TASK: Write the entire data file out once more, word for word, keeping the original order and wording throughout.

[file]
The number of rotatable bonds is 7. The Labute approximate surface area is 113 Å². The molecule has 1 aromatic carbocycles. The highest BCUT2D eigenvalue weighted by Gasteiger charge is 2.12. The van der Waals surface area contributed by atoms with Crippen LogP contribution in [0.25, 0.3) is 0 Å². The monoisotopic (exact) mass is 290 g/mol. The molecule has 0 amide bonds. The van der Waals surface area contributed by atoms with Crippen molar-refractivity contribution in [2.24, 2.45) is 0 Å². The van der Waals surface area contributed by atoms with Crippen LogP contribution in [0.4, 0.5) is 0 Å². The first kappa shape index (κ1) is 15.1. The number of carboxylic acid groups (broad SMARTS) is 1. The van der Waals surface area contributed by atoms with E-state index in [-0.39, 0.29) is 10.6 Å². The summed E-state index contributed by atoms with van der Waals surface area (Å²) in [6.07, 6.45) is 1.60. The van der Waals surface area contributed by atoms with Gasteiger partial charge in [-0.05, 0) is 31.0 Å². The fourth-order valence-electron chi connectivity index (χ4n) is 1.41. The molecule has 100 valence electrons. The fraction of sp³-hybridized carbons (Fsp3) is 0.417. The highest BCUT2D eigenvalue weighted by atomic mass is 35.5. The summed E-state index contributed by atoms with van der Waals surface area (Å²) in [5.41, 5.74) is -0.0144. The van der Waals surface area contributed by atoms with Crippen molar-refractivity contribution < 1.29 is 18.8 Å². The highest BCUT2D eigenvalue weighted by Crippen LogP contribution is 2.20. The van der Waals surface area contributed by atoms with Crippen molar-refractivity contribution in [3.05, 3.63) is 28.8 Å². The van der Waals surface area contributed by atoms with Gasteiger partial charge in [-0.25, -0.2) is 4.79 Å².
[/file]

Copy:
The number of rotatable bonds is 7. The Labute approximate surface area is 113 Å². The molecule has 1 aromatic carbocycles. The highest BCUT2D eigenvalue weighted by Gasteiger charge is 2.12. The van der Waals surface area contributed by atoms with Crippen LogP contribution in [0.25, 0.3) is 0 Å². The monoisotopic (exact) mass is 290 g/mol. The molecule has 0 amide bonds. The van der Waals surface area contributed by atoms with Crippen molar-refractivity contribution in [2.24, 2.45) is 0 Å². The van der Waals surface area contributed by atoms with Crippen LogP contribution in [0.4, 0.5) is 0 Å². The first kappa shape index (κ1) is 15.1. The number of carboxylic acid groups (broad SMARTS) is 1. The van der Waals surface area contributed by atoms with E-state index in [-0.39, 0.29) is 10.6 Å². The summed E-state index contributed by atoms with van der Waals surface area (Å²) in [6.07, 6.45) is 1.60. The van der Waals surface area contributed by atoms with Gasteiger partial charge in [-0.05, 0) is 31.0 Å². The fourth-order valence-electron chi connectivity index (χ4n) is 1.41. The molecule has 100 valence electrons. The fraction of sp³-hybridized carbons (Fsp3) is 0.417. The highest BCUT2D eigenvalue weighted by atomic mass is 35.5. The summed E-state index contributed by atoms with van der Waals surface area (Å²) in [5.41, 5.74) is -0.0144. The van der Waals surface area contributed by atoms with Crippen molar-refractivity contribution < 1.29 is 18.8 Å². The highest BCUT2D eigenvalue weighted by Crippen LogP contribution is 2.20. The van der Waals surface area contributed by atoms with Crippen molar-refractivity contribution in [3.05, 3.63) is 28.8 Å². The van der Waals surface area contributed by atoms with Gasteiger partial charge in [-0.25, -0.2) is 4.79 Å².